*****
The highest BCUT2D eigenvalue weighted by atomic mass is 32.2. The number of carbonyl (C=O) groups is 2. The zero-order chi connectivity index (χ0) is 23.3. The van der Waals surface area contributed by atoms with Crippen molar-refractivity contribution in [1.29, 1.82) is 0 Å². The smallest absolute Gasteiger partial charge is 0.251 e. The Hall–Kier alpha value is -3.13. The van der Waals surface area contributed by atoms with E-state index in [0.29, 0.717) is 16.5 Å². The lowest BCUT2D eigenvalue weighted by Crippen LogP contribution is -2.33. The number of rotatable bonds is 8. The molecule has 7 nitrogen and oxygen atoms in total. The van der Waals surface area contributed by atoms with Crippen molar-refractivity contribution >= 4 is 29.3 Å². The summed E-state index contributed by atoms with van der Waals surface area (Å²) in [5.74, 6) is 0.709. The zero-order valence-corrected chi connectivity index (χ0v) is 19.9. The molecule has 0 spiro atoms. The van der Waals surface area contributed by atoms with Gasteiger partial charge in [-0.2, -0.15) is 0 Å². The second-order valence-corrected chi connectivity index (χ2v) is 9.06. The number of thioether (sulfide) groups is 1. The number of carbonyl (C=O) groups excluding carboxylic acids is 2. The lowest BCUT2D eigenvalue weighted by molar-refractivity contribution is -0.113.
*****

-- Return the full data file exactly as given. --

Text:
The highest BCUT2D eigenvalue weighted by atomic mass is 32.2. The number of carbonyl (C=O) groups is 2. The zero-order chi connectivity index (χ0) is 23.3. The van der Waals surface area contributed by atoms with Crippen molar-refractivity contribution in [1.29, 1.82) is 0 Å². The smallest absolute Gasteiger partial charge is 0.251 e. The Hall–Kier alpha value is -3.13. The van der Waals surface area contributed by atoms with E-state index in [0.29, 0.717) is 16.5 Å². The lowest BCUT2D eigenvalue weighted by Crippen LogP contribution is -2.33. The number of rotatable bonds is 8. The molecule has 7 nitrogen and oxygen atoms in total. The van der Waals surface area contributed by atoms with Crippen molar-refractivity contribution >= 4 is 29.3 Å². The summed E-state index contributed by atoms with van der Waals surface area (Å²) in [5.74, 6) is 0.709. The zero-order valence-corrected chi connectivity index (χ0v) is 19.9. The molecule has 0 spiro atoms. The van der Waals surface area contributed by atoms with Gasteiger partial charge in [-0.2, -0.15) is 0 Å². The second-order valence-corrected chi connectivity index (χ2v) is 9.06. The number of thioether (sulfide) groups is 1. The number of carbonyl (C=O) groups excluding carboxylic acids is 2. The lowest BCUT2D eigenvalue weighted by molar-refractivity contribution is -0.113.